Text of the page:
WILLIAM SHAKESPEARE: Julius Caesar Act I, Scene 2, lines 138-188: In what ways does Shakespeare make Cassius so persuasive at this moment in the play Julius Caesar?

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mwestwood eNotes educator| Certified Educator

In Act I, Scene 2, it is the Feast of Lupercal and Brutus and Cassius watch Caesar in a procession through the streets of Rome as the crowd shouts for him. Brutus expresses concern that the Romans may wish to make Caesar their king; Cassius responds that he believes that if Brutus is anxious about Caesar attaining such power, he would "not have it so," and he launches his persuasive arguments upon the premise that it is, indeed, honor about which he wishes to talk with Brutus.

In lines 138-188, then, Cassius fuels the anxiety of Brutus that Caesar may become tyrannical if given too much power, likening Caesar to the Colossus which towers over men. Further, he tells Brutus that men sometimes miss opportunities to change things because they do not act:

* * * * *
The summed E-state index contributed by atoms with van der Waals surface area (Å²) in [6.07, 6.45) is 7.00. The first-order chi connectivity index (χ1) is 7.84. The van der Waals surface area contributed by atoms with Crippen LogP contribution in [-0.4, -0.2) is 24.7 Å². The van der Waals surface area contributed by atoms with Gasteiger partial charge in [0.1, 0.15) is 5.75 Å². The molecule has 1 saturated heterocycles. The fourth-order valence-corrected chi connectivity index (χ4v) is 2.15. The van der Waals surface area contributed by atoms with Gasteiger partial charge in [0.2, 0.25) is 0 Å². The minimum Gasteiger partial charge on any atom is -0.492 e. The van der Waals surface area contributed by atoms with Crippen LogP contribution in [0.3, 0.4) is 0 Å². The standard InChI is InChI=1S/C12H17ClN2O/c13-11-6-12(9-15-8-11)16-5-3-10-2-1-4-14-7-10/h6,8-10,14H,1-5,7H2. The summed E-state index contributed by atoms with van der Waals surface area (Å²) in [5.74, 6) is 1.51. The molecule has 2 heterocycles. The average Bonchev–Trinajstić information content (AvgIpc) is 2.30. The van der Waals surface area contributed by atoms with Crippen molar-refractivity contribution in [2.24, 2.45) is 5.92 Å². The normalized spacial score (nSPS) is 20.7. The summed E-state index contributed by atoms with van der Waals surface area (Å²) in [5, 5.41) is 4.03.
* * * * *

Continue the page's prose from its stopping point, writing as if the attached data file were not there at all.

The fault, dear Brutus, is not in our stars,
But in ourselves, that we are underlings, (1.2.146-147)

He suggests that the name of Brutus can follow the sound of trumpets just as easily as the name of Caesar:

O, you and I have heard our fathers say,
There was a Brutus once that would have brooked
As easily as a king. (1.2.186-188)

The allusion here is to Lucius Junius Brutus, who helped to expel the last king of Rome and worked to found the Republic in 509 B.C.

The persuasiveness of Cassius derives from his ability to take the anxieties of Brutus and use them as the foundation for his argument; namely, his fear that the Romans will make Caesar king, an act which will afford Caesar so much power that he will become corrupt and tyrannical.

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Julius Caesar

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